Echinoderms Regenerate Lost Limbs
March 15, 2012 by staff
Echinoderms Regenerate Lost Limbs, Taxononmy
The phylum Echinodermata (echinos, spiny; derma, skin) is composed of sea stars, sea urchin, sea cucumbers, and brittle stars (Hyman 1955). All echinoderms have pentamerous, radial symmetry and possess a water vascular system, which plays a role in locomotion and feeding. Echinoderms also possess the ability to survive predation by regenerating lost limbs (Hendler et al. 1995). In fact, the ophiuroids (brittle stars) have the ability voluntarily shed an arm or disc (known as autotomy) to escape a predator (Hendler et al. 1995). Echinoderms lack a head, true eyes, a heart, and even a brain (Hyman 1955). Ophiuroids can be identified by a small flattened disk, which is usually rounded or pentagonal, distinctly separated, symmetrical, long arms, that are either smooth or spiny (Hyman 1955).
Ophionereis reticulata can be found throughout the Caribbean from as far north as Bermuda and South Carolina to as far south as Brazil. They are usually found under rocks and coral, or may be buried in sand (Sterrer 1986). O. reticulata is mostly seen in shallow water, but has been recorded at depths up to 220 m (Hendler et al. 1995).
While the disk varies between species in size, shape, texture, and patterns, Ophionereis reticulata has a small flattened, pentagon shaped disk that can grow to as large as 15 mm (Hendler et al. 1995, Hyman 1955). The disk is made up of several fine scales with a pale gray color and a reticulating network of brown to reddish-brown lines covering the aboral surface, hence the name: reticulated brittle star (Hendler et al. 1995). The five arms, which are attached at each point in the pentagon are the same pale gray color and banded with dark brown stripes every fourth joint, can grow up to 120 mm long (Hendler et al. 1995). The coloration and patterns allow O. reticulata the ability to camouflage against the background of rocks and san grains in intertidal zones (Hyman 1955).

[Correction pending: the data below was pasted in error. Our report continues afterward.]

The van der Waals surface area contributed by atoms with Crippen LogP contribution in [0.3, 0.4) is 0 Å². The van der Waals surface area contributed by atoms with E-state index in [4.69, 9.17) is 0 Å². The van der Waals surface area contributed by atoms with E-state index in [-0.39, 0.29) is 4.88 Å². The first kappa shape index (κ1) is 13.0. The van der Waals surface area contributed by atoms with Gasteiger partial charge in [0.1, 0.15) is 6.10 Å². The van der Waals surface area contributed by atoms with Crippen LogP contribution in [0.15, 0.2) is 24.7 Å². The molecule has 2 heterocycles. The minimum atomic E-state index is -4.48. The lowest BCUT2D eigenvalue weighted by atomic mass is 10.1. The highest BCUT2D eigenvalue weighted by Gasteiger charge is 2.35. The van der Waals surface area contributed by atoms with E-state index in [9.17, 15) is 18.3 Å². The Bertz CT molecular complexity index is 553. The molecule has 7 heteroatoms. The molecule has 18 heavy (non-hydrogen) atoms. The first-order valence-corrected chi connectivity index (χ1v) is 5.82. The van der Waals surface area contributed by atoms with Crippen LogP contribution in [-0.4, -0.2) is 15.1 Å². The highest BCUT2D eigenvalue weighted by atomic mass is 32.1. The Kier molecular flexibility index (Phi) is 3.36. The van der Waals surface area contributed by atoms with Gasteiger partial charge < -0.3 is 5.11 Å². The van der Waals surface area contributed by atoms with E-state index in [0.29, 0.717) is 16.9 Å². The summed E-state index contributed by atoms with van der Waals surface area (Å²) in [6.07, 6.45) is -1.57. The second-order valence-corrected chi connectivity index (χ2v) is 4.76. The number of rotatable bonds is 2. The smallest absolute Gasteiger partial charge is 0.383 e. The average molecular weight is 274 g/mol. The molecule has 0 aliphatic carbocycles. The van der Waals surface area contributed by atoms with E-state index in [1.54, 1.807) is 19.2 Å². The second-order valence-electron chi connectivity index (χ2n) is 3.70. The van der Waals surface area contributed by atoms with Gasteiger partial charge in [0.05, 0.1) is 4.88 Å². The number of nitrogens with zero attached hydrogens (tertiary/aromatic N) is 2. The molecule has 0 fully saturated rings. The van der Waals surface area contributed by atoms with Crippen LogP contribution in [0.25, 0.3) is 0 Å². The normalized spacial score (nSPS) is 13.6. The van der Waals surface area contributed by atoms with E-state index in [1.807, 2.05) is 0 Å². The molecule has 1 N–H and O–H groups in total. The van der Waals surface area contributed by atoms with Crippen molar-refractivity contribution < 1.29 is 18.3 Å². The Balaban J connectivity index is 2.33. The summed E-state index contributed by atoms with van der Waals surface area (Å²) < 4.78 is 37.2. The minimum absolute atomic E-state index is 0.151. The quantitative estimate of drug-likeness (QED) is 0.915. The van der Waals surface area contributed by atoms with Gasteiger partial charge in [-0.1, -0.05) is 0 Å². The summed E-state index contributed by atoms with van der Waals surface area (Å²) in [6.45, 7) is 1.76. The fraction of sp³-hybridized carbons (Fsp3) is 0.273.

The name brittle star comes from the fact that all ophiuroids possess extremely fragile arms that can easily break when disturbed or handled (MacGinitie and MacGinitie 1949). All echinoderms have the ability to regenerate lost body parts, which is known as autotomy, but ophiuroids are believed to purposely throw off their arms and sometimes even the aboral sides of their disk. They are able to do this because of the mutable collagen connective tissue that is found in all echinoderms (Ruppert et al. 2004). It has been concluded in some studies that this is done as a way of escaping predation (Sides 1987; Skold and Rosenberg 1996). Since most species of brittle stars, including O. reticulata, capture food by spreading out there arms and filter feeding, their arms can easily become food for squirrelfish, triggerfish, crabs, and even predatory asteroids (Sides 1987; Hendler et al. 1995). Having the ability to throw off an arm that is being attacked allows the brittle star a chance to escape from a predator.